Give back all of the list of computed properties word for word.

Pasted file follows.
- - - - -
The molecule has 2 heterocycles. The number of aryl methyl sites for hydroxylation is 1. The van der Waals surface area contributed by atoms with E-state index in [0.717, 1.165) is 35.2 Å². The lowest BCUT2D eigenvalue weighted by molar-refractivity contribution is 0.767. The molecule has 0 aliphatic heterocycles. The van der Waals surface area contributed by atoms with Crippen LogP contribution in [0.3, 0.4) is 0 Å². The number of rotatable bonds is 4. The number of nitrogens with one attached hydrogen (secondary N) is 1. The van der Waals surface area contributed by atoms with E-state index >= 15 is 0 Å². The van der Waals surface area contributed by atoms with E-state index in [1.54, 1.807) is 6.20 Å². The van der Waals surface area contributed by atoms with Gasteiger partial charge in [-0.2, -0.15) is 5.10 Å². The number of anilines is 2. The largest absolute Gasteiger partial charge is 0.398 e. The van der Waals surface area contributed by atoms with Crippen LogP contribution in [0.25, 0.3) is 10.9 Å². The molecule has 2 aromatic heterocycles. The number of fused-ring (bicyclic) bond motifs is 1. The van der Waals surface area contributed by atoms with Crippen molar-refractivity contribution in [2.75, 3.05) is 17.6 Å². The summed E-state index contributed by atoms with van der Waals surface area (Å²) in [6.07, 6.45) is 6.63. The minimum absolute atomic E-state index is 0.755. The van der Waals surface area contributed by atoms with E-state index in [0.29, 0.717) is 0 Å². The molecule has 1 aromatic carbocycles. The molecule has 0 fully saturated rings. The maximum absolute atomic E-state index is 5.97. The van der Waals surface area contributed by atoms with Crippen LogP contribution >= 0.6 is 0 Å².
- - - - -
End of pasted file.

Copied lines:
The molecule has 2 heterocycles. The number of aryl methyl sites for hydroxylation is 1. The van der Waals surface area contributed by atoms with E-state index in [0.717, 1.165) is 35.2 Å². The lowest BCUT2D eigenvalue weighted by molar-refractivity contribution is 0.767. The molecule has 0 aliphatic heterocycles. The van der Waals surface area contributed by atoms with Crippen LogP contribution in [0.3, 0.4) is 0 Å². The number of rotatable bonds is 4. The number of nitrogens with one attached hydrogen (secondary N) is 1. The van der Waals surface area contributed by atoms with E-state index >= 15 is 0 Å². The van der Waals surface area contributed by atoms with E-state index in [1.54, 1.807) is 6.20 Å². The van der Waals surface area contributed by atoms with Gasteiger partial charge in [-0.2, -0.15) is 5.10 Å². The number of anilines is 2. The largest absolute Gasteiger partial charge is 0.398 e. The van der Waals surface area contributed by atoms with Crippen LogP contribution in [0.25, 0.3) is 10.9 Å². The molecule has 2 aromatic heterocycles. The number of fused-ring (bicyclic) bond motifs is 1. The van der Waals surface area contributed by atoms with Crippen molar-refractivity contribution in [2.75, 3.05) is 17.6 Å². The summed E-state index contributed by atoms with van der Waals surface area (Å²) in [6.07, 6.45) is 6.63. The minimum absolute atomic E-state index is 0.755. The van der Waals surface area contributed by atoms with E-state index in [0.29, 0.717) is 0 Å². The molecule has 1 aromatic carbocycles. The molecule has 0 fully saturated rings. The maximum absolute atomic E-state index is 5.97. The van der Waals surface area contributed by atoms with Crippen LogP contribution >= 0.6 is 0 Å².